A woman ‘took control’ of a situation where her husband was being blackmailed by an internet scammer after he sent them intimate pictures of himself.

The sextortion fraud, reported by Windsor and Maidenhead’s local police chief yesterday (August 8), did not result in any financial loss for the couple, however.

It began on an X-rated Facebook page when the woman’s husband was persuaded to send intimate videos of himself to someone posing as a woman on the social media site.

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After sending the images, demands for money came in “immediately” with the scammer requesting a $200 transfer.

However, his wife then “took control of the situation” and told the fraudster she was reporting them to the police.

The scammers responded that they had copied photos of the couple’s children from their Facebook and would publish them if they did not agree to their demands.

Following this threat, the victims deleted all their social media contacts and have not paid any money.

This was the second sextortion scam reported to Thames Valley Police in Windsor and Maidenhead in a week.

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The first came when a man received a friend request on Facebook from an ‘attractive young woman’ and they started talking and started FaceTiming on another app.

She started to send intimate videos of herself to him and he reciprocated.

Immediately afterwards the woman said she had saved the images and threatened the man saying she would post the pictures online and ‘ruin his life’ if he did not pay her $1,149 in Dashcoin -- which is a cryptocurrency.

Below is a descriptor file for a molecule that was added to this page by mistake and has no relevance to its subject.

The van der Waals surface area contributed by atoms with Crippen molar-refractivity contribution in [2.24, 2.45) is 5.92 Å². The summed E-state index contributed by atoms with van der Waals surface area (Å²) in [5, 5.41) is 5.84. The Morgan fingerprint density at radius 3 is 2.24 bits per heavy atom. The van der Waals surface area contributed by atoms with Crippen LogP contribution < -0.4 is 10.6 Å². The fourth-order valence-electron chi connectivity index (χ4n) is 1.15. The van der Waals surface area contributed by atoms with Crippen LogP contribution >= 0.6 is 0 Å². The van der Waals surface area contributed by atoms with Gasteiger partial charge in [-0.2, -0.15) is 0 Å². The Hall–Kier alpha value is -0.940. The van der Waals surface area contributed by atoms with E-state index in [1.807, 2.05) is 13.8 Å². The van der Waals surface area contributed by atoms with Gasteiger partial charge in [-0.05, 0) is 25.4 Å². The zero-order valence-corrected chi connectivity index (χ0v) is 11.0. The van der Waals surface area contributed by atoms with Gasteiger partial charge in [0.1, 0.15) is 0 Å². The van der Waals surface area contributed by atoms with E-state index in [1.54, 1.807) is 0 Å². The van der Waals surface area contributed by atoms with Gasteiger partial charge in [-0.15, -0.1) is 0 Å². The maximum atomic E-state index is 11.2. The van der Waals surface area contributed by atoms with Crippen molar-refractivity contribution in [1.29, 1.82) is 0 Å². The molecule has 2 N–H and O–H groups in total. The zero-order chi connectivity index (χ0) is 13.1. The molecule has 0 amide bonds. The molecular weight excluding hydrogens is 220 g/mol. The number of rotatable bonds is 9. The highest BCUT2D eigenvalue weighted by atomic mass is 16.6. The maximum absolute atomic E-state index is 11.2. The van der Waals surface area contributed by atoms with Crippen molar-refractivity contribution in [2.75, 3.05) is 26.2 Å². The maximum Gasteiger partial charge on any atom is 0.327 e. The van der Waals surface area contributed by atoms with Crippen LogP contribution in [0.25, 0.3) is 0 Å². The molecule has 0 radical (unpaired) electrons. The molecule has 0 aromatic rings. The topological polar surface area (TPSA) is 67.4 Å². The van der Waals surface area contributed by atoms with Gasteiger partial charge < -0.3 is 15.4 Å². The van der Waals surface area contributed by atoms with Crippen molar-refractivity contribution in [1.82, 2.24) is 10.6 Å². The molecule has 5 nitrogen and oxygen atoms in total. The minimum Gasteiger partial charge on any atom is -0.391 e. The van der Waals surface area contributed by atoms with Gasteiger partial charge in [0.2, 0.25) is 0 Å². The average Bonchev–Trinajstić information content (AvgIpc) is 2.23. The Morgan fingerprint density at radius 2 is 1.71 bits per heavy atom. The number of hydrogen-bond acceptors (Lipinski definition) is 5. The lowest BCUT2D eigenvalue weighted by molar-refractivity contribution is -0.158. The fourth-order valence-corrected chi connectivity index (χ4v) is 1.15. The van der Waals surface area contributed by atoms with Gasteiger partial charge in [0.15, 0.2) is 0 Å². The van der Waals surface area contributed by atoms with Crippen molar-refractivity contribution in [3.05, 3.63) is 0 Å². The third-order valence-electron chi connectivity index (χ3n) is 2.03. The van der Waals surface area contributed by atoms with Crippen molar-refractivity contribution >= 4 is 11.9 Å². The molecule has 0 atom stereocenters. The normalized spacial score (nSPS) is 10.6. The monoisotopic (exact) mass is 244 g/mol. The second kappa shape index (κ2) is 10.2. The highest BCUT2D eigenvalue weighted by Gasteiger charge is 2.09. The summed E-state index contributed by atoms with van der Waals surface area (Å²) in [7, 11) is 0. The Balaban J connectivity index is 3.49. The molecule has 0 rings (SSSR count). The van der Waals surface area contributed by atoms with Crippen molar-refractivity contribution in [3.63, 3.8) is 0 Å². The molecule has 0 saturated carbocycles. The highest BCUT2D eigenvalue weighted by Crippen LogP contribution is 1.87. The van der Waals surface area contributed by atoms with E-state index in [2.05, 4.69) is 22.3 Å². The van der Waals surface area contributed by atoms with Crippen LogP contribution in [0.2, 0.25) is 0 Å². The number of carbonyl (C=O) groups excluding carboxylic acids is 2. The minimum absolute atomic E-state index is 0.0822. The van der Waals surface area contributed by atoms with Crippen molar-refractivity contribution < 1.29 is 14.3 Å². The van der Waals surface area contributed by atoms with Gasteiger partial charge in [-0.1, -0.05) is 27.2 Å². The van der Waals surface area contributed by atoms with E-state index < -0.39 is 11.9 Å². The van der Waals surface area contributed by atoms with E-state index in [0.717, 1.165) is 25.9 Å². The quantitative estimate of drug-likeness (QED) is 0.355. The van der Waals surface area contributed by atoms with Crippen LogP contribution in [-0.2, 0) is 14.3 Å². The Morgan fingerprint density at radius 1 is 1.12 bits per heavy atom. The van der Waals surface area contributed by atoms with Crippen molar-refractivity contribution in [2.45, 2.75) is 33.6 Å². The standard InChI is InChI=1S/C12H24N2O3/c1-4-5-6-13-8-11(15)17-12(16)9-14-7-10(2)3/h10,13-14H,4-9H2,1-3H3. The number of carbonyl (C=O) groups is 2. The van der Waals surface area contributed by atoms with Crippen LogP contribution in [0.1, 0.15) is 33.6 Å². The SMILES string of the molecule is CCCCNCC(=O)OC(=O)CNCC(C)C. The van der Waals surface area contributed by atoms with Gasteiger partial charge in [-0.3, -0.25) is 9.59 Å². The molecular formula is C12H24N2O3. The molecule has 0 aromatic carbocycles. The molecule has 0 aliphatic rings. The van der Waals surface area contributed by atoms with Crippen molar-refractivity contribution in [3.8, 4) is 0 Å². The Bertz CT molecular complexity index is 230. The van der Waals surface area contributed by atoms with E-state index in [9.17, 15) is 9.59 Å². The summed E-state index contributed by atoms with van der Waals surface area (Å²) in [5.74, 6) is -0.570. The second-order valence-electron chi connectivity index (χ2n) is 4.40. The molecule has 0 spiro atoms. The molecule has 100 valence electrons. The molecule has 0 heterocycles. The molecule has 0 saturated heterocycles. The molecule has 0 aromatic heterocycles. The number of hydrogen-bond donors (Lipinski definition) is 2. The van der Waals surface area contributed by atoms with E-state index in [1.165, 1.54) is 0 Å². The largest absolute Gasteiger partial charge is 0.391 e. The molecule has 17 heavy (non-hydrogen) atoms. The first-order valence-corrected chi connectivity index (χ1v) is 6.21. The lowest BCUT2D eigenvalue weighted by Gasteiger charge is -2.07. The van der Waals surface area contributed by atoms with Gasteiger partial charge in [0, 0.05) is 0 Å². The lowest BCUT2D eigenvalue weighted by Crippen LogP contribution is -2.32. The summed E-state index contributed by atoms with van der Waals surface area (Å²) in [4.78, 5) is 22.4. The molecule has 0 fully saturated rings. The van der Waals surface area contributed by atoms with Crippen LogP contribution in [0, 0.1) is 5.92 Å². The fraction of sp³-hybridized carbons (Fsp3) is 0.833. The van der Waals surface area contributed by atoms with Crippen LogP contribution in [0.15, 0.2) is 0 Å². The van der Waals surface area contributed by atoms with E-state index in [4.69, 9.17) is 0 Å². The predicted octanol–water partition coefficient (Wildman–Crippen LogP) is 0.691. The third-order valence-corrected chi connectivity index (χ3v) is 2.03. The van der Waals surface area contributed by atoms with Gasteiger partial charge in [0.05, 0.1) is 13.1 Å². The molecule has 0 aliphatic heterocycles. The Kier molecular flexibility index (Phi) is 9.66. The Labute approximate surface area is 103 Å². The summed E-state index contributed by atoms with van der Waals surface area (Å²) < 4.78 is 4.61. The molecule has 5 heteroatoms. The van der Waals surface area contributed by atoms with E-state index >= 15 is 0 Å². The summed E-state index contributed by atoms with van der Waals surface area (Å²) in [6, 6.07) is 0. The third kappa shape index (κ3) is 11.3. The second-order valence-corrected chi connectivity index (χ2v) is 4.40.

The man blocked the woman on Facebook and called the police -- he did not send the scammer any money.

Jeffrey Pick, Windsor and Maidenhead’s community police chief, said: “These cases are really distressing for the victims.

“They know they have acted foolishly, but there could be enormous repercussions if the videos are sent to all their contacts.

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“Fortunately – so far – we have not had a case where once blocked, the scammers have done this.

“Do not write, say, do, video, film, send photos, text anything online that you would not want your family, relatives, friends, neighbours, work colleagues - boss – everyone in your personal address book - to see, read or hear!

“These cases are devastating and cause months of worry.”

What is sextortion?

According to Lancashire Police, sextortion is “a form of blackmail where, usually, victims are lured into performing sexual acts in front of their web-cam, then unbeknown to them, their acts are recorded by criminals.

“These criminals then attempt to extort the victim, usually for money by threatening to reveal the intimate images unless their demands are met.

“Victims are commonly targeted through dating apps, social media, webcams or adult pornography sites.

“While sextortion can be committed by individuals, organised crime gangs are commonly behind it.”